I submit that an individual who breaks a law that conscience tells him is unjust, and who willingly accepts the penalty of imprisonment in order to arouse the conscience of the community over its injustice, is in reality expressing the highest respect for the law.
Every instance of a man's suffering the penalty of the law is an instance of the failure of that penalty in effecting its purpose, which is to deter.
On average, drug prisoners spend more time in federal prison than rapists, who often get out on early release because of the overcrowding in prison caused by the Drug War.
The penalty for laughing in a courtroom is six months in jail; if it were not for this penalty, the jury would never hear the evidence.
When I was in prison, I was wrapped up in all those deep books. That Tolstoy crap - people shouldn't read that stuff.
When is conduct a crime, and when is a crime not a crime? When Somebody Up There -- a monarch, a dictator, a Pope, a legislator -- so decrees.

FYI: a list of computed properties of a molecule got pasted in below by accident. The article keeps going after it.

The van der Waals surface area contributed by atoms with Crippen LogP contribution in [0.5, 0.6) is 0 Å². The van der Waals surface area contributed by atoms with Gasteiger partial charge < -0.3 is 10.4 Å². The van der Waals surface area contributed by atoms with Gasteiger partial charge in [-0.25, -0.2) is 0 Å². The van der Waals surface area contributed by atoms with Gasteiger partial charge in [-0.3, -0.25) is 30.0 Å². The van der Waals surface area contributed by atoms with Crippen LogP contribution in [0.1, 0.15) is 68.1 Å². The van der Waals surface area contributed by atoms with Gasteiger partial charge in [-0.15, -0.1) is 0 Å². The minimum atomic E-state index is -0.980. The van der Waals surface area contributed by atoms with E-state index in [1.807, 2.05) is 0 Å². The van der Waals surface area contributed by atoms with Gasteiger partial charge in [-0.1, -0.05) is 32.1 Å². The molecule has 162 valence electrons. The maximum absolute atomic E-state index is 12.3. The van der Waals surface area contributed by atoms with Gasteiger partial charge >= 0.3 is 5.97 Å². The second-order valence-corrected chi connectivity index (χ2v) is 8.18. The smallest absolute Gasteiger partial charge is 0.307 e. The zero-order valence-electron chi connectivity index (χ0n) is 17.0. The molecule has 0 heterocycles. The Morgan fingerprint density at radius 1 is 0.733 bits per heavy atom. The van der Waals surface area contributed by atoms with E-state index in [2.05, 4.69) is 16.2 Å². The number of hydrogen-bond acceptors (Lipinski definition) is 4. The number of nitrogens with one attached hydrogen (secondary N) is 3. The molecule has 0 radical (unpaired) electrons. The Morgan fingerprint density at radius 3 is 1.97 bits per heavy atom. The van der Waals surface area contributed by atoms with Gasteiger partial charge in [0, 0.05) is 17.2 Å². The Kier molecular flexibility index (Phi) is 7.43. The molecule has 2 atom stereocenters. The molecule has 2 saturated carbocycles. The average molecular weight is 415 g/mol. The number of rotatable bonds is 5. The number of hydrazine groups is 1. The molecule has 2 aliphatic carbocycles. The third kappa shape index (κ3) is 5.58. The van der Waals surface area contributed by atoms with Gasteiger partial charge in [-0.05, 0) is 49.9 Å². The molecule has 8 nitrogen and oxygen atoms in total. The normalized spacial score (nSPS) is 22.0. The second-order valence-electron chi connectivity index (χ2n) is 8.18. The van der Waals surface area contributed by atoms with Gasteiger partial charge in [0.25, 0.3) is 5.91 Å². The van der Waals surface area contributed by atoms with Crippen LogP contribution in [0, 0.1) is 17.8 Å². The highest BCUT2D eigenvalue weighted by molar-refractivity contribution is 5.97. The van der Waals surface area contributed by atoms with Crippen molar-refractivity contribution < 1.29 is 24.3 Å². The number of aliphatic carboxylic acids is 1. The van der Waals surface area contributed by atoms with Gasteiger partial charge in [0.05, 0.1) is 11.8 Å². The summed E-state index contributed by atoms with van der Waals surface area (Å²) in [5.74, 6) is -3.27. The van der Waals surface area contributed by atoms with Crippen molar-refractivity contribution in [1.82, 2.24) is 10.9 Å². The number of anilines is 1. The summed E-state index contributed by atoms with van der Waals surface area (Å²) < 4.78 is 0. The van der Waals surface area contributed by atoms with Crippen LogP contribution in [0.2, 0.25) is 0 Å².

The only real prison is fear, and the only real freedom is freedom from fear.
Crime is a logical extension of the sort of behavior that often [is] considered perfectly respectable in legitimate business.
The idea that the sole aim of punishment is to prevent crime is obviously grounded upon the theory that crime can be prevented, which is almost as dubious as the notion that poverty can be prevented.
To be in prison so long, it's difficult to remember exactly what you did to get there.
One man meets an infamous punishment for that crime which confers a diadem upon another.
The law does not pretend to punish everything that is dishonest. That would seriously interfere with business.
There is no greater punishment of wickedness that that it is dissatisfied with itself and its deeds.